At the start of every year, Lake Superior State University in Sault Ste. Marie, Michigan publishes its annual list

of “Ten Banished Words for Misuse, Overuse, and Uselessness.” In their estimation, these are the words and phrases that have become insincere, useless, and cliché. And it might not surprise you that their most recent list was largely related to COVID-19.

Among the words and phrases were: “unprecedented,” “in these uncertain times,” “in an abundance of caution,” and “pivot.” And then there’s this one, which I probably heard more than any other one on the list:

“We’re all in this together.”

I’ll admit that I heard that phrase so often throughout 2020 that I felt a brain twitch every time, and I was unable to shake the annoying earworm of that song from “High School Musical” by the same name. So, I was pleased to see that phrase on the list, among others.

Except, here’s the problem: it’s true. Socially, emotionally – and most importantly, biblically – we really are in this together.

Read how Paul describes the ideal faith community to the church in Corinth:

“But God has so arranged the body, giving the greater honor to the inferior member, that there may be no dissension within the body, but the members may have the same care for one another. If one member suffers, all suffer together with it; if one member is honored, all rejoice together with it.” (1 Corinthians 12:24b-26, NRSV)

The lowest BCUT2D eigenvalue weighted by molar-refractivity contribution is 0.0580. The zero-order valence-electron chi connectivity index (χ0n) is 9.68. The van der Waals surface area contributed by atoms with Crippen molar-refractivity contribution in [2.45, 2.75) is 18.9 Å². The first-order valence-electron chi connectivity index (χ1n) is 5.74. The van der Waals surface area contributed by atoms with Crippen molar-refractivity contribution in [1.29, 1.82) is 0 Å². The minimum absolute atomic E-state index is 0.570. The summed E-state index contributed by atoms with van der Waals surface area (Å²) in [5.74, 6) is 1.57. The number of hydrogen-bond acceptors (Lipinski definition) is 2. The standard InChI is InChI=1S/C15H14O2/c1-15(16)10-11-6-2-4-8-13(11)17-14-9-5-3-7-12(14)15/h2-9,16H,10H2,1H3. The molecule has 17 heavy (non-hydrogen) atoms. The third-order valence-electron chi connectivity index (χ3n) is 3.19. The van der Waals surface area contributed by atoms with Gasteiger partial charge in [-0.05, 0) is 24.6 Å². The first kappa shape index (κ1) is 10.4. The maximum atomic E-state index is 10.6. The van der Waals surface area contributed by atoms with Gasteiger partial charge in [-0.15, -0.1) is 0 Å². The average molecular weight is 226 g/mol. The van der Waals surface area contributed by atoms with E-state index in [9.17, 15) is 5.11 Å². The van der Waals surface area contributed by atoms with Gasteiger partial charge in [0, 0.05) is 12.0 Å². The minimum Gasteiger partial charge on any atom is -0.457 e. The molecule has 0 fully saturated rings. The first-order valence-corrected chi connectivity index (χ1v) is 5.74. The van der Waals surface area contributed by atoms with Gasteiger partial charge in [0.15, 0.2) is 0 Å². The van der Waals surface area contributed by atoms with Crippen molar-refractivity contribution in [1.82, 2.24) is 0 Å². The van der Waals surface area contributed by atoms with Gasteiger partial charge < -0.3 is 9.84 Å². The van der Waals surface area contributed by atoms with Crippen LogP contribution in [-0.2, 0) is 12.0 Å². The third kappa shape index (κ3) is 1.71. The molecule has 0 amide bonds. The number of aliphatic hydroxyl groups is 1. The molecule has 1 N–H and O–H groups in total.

And Paul was clear with the Ephesians, that the way to be all in together was to pray for each other:

“Offer prayers and petitions in the Spirit all the time. Stay alert by hanging in there and praying for all believers.” (Ephesians 6:18, CEB)


It is in that spirit that I invite you to join me in a special 22-Day journey of prayer starting this Sunday. You can go to this link right now to receive a daily message that will contain the following:

  • a daily scripture;
  • a particular aspect of our church that you can pray for;
  • a brief sample prayer; and
  • a powerful testimony from someone in our congregation or community that has been impacted by our church.

These 22 testimonies are amazing and deeply moving. We’ll hear from a person who experienced God’s love in the midst of personal crisis and grief; we’ll hear from a youth whose life has been changed through service in this church; we’ll hear from spiritual seekers who have had their unbelief transformed into a commitment to Jesus, all because of what God is doing through Hyde Park United Methodist.

You will not want to miss reading a single story or miss the opportunity to pray for the work and witness of this church. It will take you just a few minutes each day to make this journey a part of your daily practice. But by the end, we will all be moved and amazed by what God is doing through our faithfulness and generosity.

This is a central part of our Generosity Campaign this year, titled “All in Together,” and culminates in Commitment Sunday, November 14. I hope you’ll join us.


The other way we can care for and love one another is to participate in a unique program we are offering for the first time. It is called Mental Health First Aid Training, known as the CPR of mental health. It is a national certification through the National Council for Behavioral Health and has proven effective in helping people recognize signs, symptoms, and risk factors of mental illnesses and/or addictions.

I and most of the Program Staff have been certified in this program, and it is well worth your time. The workshop takes place via Zoom on November 6, from 9 a.m. – 3:30 p.m. You can find more information and register here by Oct. 22.

It may be cliché to say it, but it is no less true. We really are “all in this together.” See you Sunday!

Grace and Peace,